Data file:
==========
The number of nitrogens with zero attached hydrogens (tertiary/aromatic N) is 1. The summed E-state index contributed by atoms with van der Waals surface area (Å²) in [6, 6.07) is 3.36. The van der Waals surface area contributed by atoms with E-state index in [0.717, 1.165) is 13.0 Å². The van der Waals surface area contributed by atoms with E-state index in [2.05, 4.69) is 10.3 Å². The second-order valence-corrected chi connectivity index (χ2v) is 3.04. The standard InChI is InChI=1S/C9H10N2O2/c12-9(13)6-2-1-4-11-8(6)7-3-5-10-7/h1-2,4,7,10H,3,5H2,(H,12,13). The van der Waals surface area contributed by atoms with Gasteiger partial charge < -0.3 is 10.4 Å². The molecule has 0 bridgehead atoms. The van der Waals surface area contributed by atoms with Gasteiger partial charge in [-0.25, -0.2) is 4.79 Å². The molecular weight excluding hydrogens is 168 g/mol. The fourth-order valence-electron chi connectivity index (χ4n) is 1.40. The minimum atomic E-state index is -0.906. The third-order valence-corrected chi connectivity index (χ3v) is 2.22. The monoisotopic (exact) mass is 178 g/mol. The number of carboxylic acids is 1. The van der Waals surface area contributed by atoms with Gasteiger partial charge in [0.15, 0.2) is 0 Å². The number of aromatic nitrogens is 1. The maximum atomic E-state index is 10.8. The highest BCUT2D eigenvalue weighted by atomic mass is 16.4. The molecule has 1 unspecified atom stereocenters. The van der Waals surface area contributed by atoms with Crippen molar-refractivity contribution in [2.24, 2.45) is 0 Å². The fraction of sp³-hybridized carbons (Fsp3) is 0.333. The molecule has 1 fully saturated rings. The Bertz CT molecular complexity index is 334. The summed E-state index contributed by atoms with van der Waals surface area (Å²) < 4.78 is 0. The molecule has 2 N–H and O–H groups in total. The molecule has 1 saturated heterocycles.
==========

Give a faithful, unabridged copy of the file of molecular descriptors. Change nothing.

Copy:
The number of nitrogens with zero attached hydrogens (tertiary/aromatic N) is 1. The summed E-state index contributed by atoms with van der Waals surface area (Å²) in [6, 6.07) is 3.36. The van der Waals surface area contributed by atoms with E-state index in [0.717, 1.165) is 13.0 Å². The van der Waals surface area contributed by atoms with E-state index in [2.05, 4.69) is 10.3 Å². The second-order valence-corrected chi connectivity index (χ2v) is 3.04. The standard InChI is InChI=1S/C9H10N2O2/c12-9(13)6-2-1-4-11-8(6)7-3-5-10-7/h1-2,4,7,10H,3,5H2,(H,12,13). The van der Waals surface area contributed by atoms with Gasteiger partial charge < -0.3 is 10.4 Å². The molecule has 0 bridgehead atoms. The van der Waals surface area contributed by atoms with Gasteiger partial charge in [-0.25, -0.2) is 4.79 Å². The molecular weight excluding hydrogens is 168 g/mol. The fourth-order valence-electron chi connectivity index (χ4n) is 1.40. The minimum atomic E-state index is -0.906. The third-order valence-corrected chi connectivity index (χ3v) is 2.22. The monoisotopic (exact) mass is 178 g/mol. The number of carboxylic acids is 1. The van der Waals surface area contributed by atoms with Gasteiger partial charge in [0.15, 0.2) is 0 Å². The number of aromatic nitrogens is 1. The maximum atomic E-state index is 10.8. The highest BCUT2D eigenvalue weighted by atomic mass is 16.4. The molecule has 1 unspecified atom stereocenters. The van der Waals surface area contributed by atoms with Crippen molar-refractivity contribution in [2.24, 2.45) is 0 Å². The fraction of sp³-hybridized carbons (Fsp3) is 0.333. The molecule has 1 fully saturated rings. The Bertz CT molecular complexity index is 334. The summed E-state index contributed by atoms with van der Waals surface area (Å²) < 4.78 is 0. The molecule has 2 N–H and O–H groups in total. The molecule has 1 saturated heterocycles.